I can’t remember the exact moment that I realised that living well with diabetes meant that I needed to concentrate on my mental health as much as my blood glucose levels. It probably wasn’t a lightbulb moment, but rather a realisation over time that the idea that diabetes was simply just about numbers and clinical measurements was a very, very wrong one!
Since that time, I have been consciously aware of just how much my overall health is dependent on my emotional wellbeing. I have come to learn that being emotionally resilient – and understanding how to grow that resilience – directly translates to being able to manage my diabetes in a more rounded and effective manner. Working with a psychologist for a number of years helped me develop strategies that worked for me, often beginning with the ability to identify just when my emotional health was starting to wane and having ways to respond in a timely manner.
With this knowledge in mind, I have realised that a lot of the techniques I’ve had in place for keeping myself feeling emotionally robust have been useful with understanding and managing the COVID-19 lockdown and the new reality that was sprung on me – and the rest of the world – earlier this year.
One of the things I frequently say about diabetes is just how boring it is. Its “boring task, boring task, repeat” nature lends itself to a tedium that sometimes means keeping motivated is really tough. Let’s be honest, no one really wants to do the same monotonous and mind-numbing things over and over, especially when considered alongside the very monotonous and mind-numbing nature of diabetes.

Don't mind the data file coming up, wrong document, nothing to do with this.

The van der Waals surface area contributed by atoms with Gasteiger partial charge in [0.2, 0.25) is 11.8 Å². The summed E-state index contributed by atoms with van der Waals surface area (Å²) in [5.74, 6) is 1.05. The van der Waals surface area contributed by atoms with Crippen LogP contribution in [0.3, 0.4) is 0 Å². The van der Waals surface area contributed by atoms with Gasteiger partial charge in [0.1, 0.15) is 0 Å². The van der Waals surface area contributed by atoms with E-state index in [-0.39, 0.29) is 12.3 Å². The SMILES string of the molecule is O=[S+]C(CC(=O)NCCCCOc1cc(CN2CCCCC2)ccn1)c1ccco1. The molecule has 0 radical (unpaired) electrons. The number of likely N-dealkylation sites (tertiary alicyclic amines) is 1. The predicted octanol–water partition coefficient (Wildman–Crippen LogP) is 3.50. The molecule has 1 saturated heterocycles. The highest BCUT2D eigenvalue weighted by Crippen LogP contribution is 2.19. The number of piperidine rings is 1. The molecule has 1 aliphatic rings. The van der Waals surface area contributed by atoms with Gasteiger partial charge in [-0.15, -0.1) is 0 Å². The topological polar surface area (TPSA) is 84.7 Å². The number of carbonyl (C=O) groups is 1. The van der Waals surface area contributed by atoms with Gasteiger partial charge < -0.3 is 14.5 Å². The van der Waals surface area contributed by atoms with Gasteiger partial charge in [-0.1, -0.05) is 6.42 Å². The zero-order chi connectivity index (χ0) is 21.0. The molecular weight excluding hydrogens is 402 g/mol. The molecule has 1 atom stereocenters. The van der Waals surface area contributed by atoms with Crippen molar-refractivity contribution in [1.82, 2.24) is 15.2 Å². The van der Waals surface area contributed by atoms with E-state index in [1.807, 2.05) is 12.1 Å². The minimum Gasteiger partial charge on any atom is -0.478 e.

And yet, we do. We find ways to build that momentum and motivation. We acknowledge the dreariness of it and find ways through. Sure, we also work through periods of burnout, but we hope to come through those, bouncing back, ready to get back on the horse of diabetes. Neigh!
With this in mind, I’ve wondered a number of times over the last couple of months if people with diabetes are somehow more prepared for the boredom that has come with lives sent into lockdown. I know that not everyone has found themselves in a situation where their days have started to look eerily the same, but many of us have. I’ve been flat out frantic with work, and yet the inability to work from anywhere other than home, restrictions on going for walks whenever and wherever I choose to help clear my head, and the fact that time no longer seems to mean anything, have combined and meant that each day has a new predictability I’ve never experienced.
We’re already data focused with diabetes, aren’t we? And now, everyone is fixated on COVID-19 numbers and data and graphs. It was without a blip that I added another couple of daily views to my data dashboard. Alongside measuring my glucose time in range, I was now closely monitoring graphs of increases in new diagnoses. I looked at exponential graphs with the same understanding of a monthly CGM analysis, and easily did calculations comparing countries, states and local government rates of recoveries. Numbers? We have that down pat with diabetes!
Perhaps the most challenging aspect of the COVID-19 pandemic for me was dealing with the dismissive way that people with pre-existing conditions were discussed, along with the elderly, as being the only ones that really needed to be worried about this new virus. I moved from being annoyed to terrified whenever a newsreader or politician assured us that we had nothing to worry about… unless we were already compromised in some way. That is me, and dozens and dozens of my friends. My heart started to break as I could see those friends feeling the same anxiety and stress at the rhetoric that was so carelessly being thrown around, and the sheer inability exhibited by those commentators to understand that, in their endeavours to be reassuring, they were sending many of us down a rabbit hole of catastrophising!